Sunday, July 03, 2011

The Roots of Kunte Kinte

A number of years ago, we got the VHS Roots to watch. I remembered hearing about it when the book first came out back in 1976. I wasn't much of a reader then at all, but I remember "Roots" being a buzz word. When we first got the DVD, I kind of resigned myself to watch the first of six tapes. Probably twenty minutes into it hooked me for the next 573 minutes. I could hardly wait until the next evening to watch the next tape. Way before the end, Kunte Kinte had buried himself into my being. This whole story was not to be ignored.

Another few years went by and I found myself teaching middle school history where I still am today. Every time we get to the Triangular Trade chapter, images emerge from my mind of that captivating film. I've talked about it in class but have never taken the time to show clips of the film, though I plan to change that this year.

Fast forward several years, and I found, but have long-since forgotten how, that a website for the Kunte Kinte Memorial was in Annapolis, Maryland. I was fascinated by the simple, yet detailed and life-like, bronze statues. I wanted to see them in person but knew that was a slim chance. No one would trek five hours with me to Annapolis to see some bronze statues. The idea was rather silly. Until, that is, our daughter moved to Baltimore and worked in Annapolis.

We visited her over Memorial Day, and since our days were packed, little thought was given to visiting Annapolis. But, when I decided to go to the Society for Classical Learning conference a few weeks later in Baltimore, I wanted to make sure I visited the memorial. The area was super-crowded with people and maneuvering the car around was tedious, as was any leisure around the memorial. But I did get pictures that will stay with me.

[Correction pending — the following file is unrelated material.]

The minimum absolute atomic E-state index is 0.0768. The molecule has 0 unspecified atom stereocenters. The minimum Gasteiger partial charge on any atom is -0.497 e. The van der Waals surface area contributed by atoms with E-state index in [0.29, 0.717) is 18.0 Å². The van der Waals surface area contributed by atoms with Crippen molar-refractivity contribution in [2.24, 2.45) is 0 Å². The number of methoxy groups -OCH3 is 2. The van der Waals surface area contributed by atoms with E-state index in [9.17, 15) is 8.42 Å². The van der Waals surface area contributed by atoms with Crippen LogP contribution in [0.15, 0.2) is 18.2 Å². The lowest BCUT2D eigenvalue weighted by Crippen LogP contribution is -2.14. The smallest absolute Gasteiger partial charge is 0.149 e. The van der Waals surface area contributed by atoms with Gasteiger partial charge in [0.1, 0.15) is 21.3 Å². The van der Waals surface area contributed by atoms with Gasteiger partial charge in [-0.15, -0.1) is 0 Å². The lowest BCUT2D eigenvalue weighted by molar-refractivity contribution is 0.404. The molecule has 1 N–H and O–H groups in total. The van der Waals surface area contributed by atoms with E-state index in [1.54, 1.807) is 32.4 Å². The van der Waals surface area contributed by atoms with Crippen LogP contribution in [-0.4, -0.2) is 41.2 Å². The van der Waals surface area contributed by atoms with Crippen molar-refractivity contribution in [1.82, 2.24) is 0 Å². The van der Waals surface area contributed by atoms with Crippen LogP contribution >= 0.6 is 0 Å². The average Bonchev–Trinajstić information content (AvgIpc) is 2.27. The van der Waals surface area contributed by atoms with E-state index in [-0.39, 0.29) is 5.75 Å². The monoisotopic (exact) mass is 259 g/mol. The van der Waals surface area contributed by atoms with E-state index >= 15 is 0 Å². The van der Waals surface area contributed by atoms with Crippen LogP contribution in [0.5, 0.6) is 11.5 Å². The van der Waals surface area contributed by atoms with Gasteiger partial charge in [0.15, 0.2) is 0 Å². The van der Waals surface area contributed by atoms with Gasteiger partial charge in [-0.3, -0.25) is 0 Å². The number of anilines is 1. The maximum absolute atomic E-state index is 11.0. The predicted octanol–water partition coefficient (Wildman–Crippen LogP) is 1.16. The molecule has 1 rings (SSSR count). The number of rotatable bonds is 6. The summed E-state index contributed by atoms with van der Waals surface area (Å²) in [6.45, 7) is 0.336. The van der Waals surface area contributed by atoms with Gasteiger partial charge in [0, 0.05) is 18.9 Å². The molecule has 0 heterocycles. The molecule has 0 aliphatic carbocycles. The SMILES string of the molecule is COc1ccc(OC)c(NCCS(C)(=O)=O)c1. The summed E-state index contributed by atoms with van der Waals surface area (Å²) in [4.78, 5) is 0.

The Kunte Kinte Memorial at the City Dock in Annapolis, MD was established here because this is where Kunte Kinte was brought on a slave ship to the City Dock at "Naplis," sold into slavery, and taken to a farm in (Spotsylvania County) Virginia. The life-size bronze statues of children from various minorities listen as the statue of Alex Haley tells his family's story.

Kunte Kinte is the main character in Alex Haley's book, Roots. Haley is the seventh generation of Kunte Kinte. The story begins in 1750 in Gambia, Africa and continues through seven generations until the 1970s. The film appears to portray an accurate picture of the plight of Africans captured to be transported and sold as slaves in the Triangular Trade.

[Because of the number of pictures, I chose to post them in a smaller size. Be sure to click on individual pictures to enlarge the view, especially the plaques. The inscriptions on these plaques are worth the time it takes to enlarge and read.]

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